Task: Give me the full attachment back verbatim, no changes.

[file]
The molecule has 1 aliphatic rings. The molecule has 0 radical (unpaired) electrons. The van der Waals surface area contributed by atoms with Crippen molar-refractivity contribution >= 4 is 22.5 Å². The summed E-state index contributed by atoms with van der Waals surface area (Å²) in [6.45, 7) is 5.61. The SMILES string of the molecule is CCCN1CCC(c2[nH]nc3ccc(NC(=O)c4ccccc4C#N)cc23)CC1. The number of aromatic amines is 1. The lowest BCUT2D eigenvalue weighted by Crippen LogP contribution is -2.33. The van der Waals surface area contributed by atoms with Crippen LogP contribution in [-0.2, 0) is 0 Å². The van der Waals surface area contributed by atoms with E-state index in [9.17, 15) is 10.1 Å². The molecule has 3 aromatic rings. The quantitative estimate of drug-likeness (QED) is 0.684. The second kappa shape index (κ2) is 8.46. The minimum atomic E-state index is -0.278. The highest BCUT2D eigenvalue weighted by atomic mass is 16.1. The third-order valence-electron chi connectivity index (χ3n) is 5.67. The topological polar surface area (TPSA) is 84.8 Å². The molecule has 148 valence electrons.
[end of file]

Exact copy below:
The molecule has 1 aliphatic rings. The molecule has 0 radical (unpaired) electrons. The van der Waals surface area contributed by atoms with Crippen molar-refractivity contribution >= 4 is 22.5 Å². The summed E-state index contributed by atoms with van der Waals surface area (Å²) in [6.45, 7) is 5.61. The SMILES string of the molecule is CCCN1CCC(c2[nH]nc3ccc(NC(=O)c4ccccc4C#N)cc23)CC1. The number of aromatic amines is 1. The lowest BCUT2D eigenvalue weighted by Crippen LogP contribution is -2.33. The van der Waals surface area contributed by atoms with Crippen LogP contribution in [-0.2, 0) is 0 Å². The van der Waals surface area contributed by atoms with E-state index in [9.17, 15) is 10.1 Å². The molecule has 3 aromatic rings. The quantitative estimate of drug-likeness (QED) is 0.684. The second kappa shape index (κ2) is 8.46. The minimum atomic E-state index is -0.278. The highest BCUT2D eigenvalue weighted by atomic mass is 16.1. The third-order valence-electron chi connectivity index (χ3n) is 5.67. The topological polar surface area (TPSA) is 84.8 Å². The molecule has 148 valence electrons.